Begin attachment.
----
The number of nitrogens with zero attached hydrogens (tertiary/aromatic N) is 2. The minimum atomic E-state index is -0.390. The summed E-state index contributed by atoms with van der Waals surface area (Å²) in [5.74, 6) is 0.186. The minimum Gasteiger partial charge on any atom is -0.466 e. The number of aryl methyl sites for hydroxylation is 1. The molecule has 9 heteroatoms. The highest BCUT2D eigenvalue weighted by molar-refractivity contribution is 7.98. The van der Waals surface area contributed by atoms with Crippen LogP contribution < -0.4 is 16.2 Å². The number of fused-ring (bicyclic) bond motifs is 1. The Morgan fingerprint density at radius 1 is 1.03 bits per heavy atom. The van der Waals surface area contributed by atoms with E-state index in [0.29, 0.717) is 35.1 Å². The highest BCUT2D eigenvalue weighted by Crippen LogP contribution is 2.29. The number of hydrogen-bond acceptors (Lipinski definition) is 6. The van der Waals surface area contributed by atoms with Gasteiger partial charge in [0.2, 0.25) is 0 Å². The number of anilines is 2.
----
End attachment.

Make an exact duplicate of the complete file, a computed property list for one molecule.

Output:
The number of nitrogens with zero attached hydrogens (tertiary/aromatic N) is 2. The minimum atomic E-state index is -0.390. The summed E-state index contributed by atoms with van der Waals surface area (Å²) in [5.74, 6) is 0.186. The minimum Gasteiger partial charge on any atom is -0.466 e. The number of aryl methyl sites for hydroxylation is 1. The molecule has 9 heteroatoms. The highest BCUT2D eigenvalue weighted by molar-refractivity contribution is 7.98. The van der Waals surface area contributed by atoms with Crippen LogP contribution < -0.4 is 16.2 Å². The number of fused-ring (bicyclic) bond motifs is 1. The Morgan fingerprint density at radius 1 is 1.03 bits per heavy atom. The van der Waals surface area contributed by atoms with E-state index in [0.29, 0.717) is 35.1 Å². The highest BCUT2D eigenvalue weighted by Crippen LogP contribution is 2.29. The number of hydrogen-bond acceptors (Lipinski definition) is 6. The van der Waals surface area contributed by atoms with Gasteiger partial charge in [0.2, 0.25) is 0 Å². The number of anilines is 2.